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post #11 of 63
Interestingly, sources note that the magnets used to connect the MagSafe power adapter connector are located inside the MacBook Pro unit, rather than on the MagSafe connector itself."

That's a VERY good choice. I can keep track of where my laptop is easily... but the power brick's cord could flop around all over my bag. This way you don't have to keep track of "is the end of my power cord going to shift close to my iPod?" etc.
post #12 of 63
Quote:
Originally posted by rittmuller
So, does that mean something could ground it out? Not a likely senario but definately something I will consider when (and if) I decide to take the plunge and purchase one since I tend to be around stuff like that on a daily basis. Although I do have to admit that it would be funny to watch how fast they would change the connector (make the cable magnetic) if this does indeed prove to be a problem.

How would it ground out? The power is going INTO the computer. If the cord were magnetic, that could attract metal and short out since it's connected to the wall. On the computer, the connector isn't a source of power so it wouldn't do anything. If you took the plug on an unplugged lamp and connected the two prongs with a piece of metal, would it do anything? Of course not.
post #13 of 63
Quote:
Originally posted by minderbinder
How would it ground out? The power is going INTO the computer. If the cord were magnetic, that could attract metal and short out since it's connected to the wall. On the computer, the connector isn't a source of power so it wouldn't do anything. If you took the plug on an unplugged lamp and connected the two prongs with a piece of metal, would it do anything? Of course not.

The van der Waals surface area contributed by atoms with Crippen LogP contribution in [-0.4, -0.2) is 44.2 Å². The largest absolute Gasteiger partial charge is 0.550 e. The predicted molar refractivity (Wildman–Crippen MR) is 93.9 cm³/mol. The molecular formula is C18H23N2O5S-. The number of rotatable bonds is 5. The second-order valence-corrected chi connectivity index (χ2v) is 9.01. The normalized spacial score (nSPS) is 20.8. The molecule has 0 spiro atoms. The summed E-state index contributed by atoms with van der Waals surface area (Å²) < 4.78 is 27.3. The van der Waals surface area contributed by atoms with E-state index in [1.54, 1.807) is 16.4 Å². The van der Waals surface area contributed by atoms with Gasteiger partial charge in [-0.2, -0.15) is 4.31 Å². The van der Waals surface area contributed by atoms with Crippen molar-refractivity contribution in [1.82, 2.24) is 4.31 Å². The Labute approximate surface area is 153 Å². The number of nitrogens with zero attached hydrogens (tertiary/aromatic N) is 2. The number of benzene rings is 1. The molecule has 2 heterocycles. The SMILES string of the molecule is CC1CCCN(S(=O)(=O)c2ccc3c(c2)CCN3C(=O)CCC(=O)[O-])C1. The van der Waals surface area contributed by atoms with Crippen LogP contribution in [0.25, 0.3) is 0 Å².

But a lamp doesn't have a battery in it either! have you ever short circuited a battery? They get very hot very fast!
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post #14 of 63
Quote:
Originally posted by lundy
This seems strange to me. Why would Apple put the Airport and Bluetooth on a separate card instead of just soldered to the mobo? Are there no Intel mobos that include these chips?

Using a separate card I can see if these were BTO items, but they are not.

Sheesh, if they are going to waste space on a socket and a card, they should do that with the video instead of the wireless. Who the hell is going to upgrade their wireless?

I can think of several reasons.

I think the reason is to make FCC, CE and other certifications easier. The same card could be used across the entire model line, and have fewer certification hassles to deal with, certifying one wireless card rather than certifying the wireless portion in every model revision, every board revision and potentially every speed bump.

It might also be cheaper from a volume perspective, if it is an off the shelf Intel component, then the economies of scale may mean it is cheaper to put the card in a slot than it is to solder it to the main board. Another might be maintainability, if the wireless dies, the entire system board would have to be replaced to fix the problem.
post #15 of 63
Quote:
Originally posted by m01ety
Um, completely wrong. If you look at pictures (or a real MBP), you'll see that it's a flat surface that just happens to be magnetic. There is no "in" into which things get sucked. If a screw sticks, it just sticks onto what is, for all intents and purposes, the side of the MacBook Pro. Easy as hell to remove.



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post #16 of 63
Any word on what battery life is like, real-world use, on these new MacBook Pro machines?
post #17 of 63
Quote:
Originally posted by Anders



Indeed... but it still seems fairly easy to remove a screw if it would get stuck in there...